Biodegradable Microneedles Painlessly Deliver Drugs To The Eye

Scientists in Singapore have developed a microneedle patch that could be used to treat eye diseases such as glaucoma and macular degeneration.

AsianScientist (Nov. 29, 2018) – A research group at Nanyang Technological University, Singapore, has developed a ‘contact lens’ that could provide a painless and efficient alternative to eye injections. They reported their results in Nature Communications.

Currently, eye diseases such as glaucoma and macular degeneration are treated using localized methods such as eye drops and ointments, which are hindered by the eye’s natural defenses—tears and blinking.

While doctors may sometimes prescribe eye injections, such treatments can be painful and carry a risk of infection and eye damage. As a result, some patients are unable to keep up with the prescribed regime for their eye ailments, many of which require long-term management.

In the present study, researchers led by NTU Singapore Professor Chen Peng developed a proof-of-concept patch covered with biodegradable microneedles that allows controlled drug delivery to the eye. Each needle, thinner than a strand of hair, is made of hyaluronic acid—a substance found in the eye—and is shaped like a pyramid for optimal tissue penetration. A modified version of hyaluronic acid is added to form a second layer of the needle, which slows down the rate at which the needle degrades, thereby ensuring prolonged release of the drug.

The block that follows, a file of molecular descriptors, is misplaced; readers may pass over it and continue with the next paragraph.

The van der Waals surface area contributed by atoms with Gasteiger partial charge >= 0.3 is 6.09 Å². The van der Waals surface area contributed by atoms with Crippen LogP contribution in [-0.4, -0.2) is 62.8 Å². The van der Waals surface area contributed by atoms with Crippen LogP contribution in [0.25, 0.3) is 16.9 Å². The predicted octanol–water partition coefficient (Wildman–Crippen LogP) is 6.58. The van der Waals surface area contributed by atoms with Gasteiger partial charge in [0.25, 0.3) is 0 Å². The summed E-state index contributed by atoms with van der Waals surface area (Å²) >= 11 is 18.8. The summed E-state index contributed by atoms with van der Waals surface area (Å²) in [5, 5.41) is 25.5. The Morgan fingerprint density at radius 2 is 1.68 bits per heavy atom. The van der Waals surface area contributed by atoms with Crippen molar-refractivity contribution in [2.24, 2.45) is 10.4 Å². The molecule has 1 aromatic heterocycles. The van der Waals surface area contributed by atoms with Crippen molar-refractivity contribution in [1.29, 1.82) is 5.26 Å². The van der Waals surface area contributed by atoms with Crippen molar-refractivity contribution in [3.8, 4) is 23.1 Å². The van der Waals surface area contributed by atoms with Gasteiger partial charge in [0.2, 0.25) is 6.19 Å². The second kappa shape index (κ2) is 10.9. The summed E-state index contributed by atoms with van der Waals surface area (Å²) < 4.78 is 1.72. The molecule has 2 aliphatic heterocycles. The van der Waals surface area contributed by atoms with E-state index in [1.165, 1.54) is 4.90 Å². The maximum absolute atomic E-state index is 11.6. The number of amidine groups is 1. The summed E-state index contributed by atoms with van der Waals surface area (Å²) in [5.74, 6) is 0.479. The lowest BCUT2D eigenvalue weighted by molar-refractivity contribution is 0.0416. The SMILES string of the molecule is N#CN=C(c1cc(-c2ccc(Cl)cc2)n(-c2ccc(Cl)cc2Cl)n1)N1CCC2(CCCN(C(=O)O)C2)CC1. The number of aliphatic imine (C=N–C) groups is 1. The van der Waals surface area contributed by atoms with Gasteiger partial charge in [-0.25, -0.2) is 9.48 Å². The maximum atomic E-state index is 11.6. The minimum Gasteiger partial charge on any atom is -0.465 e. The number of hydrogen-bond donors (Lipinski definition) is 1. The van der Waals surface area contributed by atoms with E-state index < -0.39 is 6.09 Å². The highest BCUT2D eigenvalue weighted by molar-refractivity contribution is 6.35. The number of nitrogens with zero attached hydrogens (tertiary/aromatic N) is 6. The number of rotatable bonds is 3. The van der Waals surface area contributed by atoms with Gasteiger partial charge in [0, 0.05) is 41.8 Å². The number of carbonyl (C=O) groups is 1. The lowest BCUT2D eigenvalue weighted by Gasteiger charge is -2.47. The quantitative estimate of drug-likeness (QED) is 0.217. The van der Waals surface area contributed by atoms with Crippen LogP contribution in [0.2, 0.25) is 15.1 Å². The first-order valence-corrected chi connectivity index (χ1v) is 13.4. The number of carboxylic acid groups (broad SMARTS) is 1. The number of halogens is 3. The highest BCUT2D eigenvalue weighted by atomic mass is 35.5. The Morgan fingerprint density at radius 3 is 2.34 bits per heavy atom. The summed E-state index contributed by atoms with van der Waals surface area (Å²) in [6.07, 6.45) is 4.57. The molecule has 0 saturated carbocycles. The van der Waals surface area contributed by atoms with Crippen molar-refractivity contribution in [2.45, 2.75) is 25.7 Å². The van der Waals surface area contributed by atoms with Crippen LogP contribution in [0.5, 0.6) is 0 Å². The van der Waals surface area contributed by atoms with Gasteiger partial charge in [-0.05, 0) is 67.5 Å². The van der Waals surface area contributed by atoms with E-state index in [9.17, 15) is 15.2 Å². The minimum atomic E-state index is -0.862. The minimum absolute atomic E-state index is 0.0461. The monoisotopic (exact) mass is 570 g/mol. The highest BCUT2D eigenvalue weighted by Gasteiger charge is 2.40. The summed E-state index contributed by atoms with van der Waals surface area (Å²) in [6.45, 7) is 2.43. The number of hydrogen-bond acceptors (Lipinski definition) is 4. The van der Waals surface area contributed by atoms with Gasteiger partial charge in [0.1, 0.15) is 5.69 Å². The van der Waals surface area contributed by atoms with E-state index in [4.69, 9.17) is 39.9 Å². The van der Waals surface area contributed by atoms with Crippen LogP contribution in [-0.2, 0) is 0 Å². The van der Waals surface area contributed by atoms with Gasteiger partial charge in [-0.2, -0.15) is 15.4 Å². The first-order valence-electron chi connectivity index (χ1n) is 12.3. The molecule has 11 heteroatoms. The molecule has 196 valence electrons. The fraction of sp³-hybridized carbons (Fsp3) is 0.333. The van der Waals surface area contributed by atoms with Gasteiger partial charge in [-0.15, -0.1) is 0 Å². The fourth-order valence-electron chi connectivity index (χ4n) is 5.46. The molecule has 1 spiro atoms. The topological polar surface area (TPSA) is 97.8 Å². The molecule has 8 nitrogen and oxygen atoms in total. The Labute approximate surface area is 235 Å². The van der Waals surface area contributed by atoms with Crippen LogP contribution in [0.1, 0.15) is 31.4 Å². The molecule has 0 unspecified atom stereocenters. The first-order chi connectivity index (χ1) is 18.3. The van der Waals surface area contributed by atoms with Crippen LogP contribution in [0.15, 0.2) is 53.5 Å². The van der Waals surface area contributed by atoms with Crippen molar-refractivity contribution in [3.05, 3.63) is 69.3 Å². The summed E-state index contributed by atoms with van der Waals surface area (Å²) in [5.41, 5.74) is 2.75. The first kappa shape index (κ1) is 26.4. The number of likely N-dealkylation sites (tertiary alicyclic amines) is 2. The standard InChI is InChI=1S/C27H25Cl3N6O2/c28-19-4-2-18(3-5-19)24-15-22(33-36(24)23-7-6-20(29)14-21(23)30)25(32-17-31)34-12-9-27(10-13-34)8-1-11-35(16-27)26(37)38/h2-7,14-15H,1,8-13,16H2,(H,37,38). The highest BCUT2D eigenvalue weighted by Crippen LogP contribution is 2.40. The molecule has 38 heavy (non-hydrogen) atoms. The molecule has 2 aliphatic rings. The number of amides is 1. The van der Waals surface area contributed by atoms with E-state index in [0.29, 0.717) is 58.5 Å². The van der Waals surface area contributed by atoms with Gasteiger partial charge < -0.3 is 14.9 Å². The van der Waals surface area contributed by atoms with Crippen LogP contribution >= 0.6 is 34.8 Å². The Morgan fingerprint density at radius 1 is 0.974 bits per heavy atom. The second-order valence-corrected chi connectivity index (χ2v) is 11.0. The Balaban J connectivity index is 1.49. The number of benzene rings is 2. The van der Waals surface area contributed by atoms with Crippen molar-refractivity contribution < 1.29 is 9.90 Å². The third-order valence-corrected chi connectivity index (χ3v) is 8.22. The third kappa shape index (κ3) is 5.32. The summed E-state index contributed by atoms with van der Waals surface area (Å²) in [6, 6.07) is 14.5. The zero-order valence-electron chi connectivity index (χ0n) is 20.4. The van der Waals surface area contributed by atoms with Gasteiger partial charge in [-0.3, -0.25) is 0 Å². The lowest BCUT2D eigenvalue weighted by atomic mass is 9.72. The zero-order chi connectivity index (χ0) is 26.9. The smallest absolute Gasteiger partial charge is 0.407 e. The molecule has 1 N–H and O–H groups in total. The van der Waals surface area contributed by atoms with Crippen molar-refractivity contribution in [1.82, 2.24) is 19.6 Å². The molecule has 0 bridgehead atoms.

Testing their invention in mice, the researchers pressed the patch onto the eye surface briefly and gently. They found that the drug-containing microneedles detached and stayed in the cornea, releasing the drug over time as they dissolved. In mice suffering from corneal vascularization, where blood vessels in the cornea obstruct vision, a single application of the patch was 90 percent more effective in alleviating the condition than applying a single eye drop containing ten times the drug content.

The researchers reported that there was no puncture on the cornea after a week, suggesting that the microneedles were strong enough to penetrate the cornea, but not so stiff as to cause damage to it.

“The microneedles are made of a substance found naturally in the body and we have shown in lab tests on mice that they are painless and minimally invasive. If we successfully replicate the same results in human trials, the patch could become a good option for eye diseases such as glaucoma and diabetic retinopathy that require long-term management at home,” said Chen.

Chen added that the team has filed a patent for their invention and is currently working on further improving the eye patch technology. They are also looking to partner clinician scientists to study the feasibility of clinical trials.

The article can be found at: Than et al. (2018) Self-implantable Double-layered Micro-drug-reservoirs for Efficient and Controlled Ocular Drug Delivery.


Source: Nanyang Technological University; Photo: Shutterstock.
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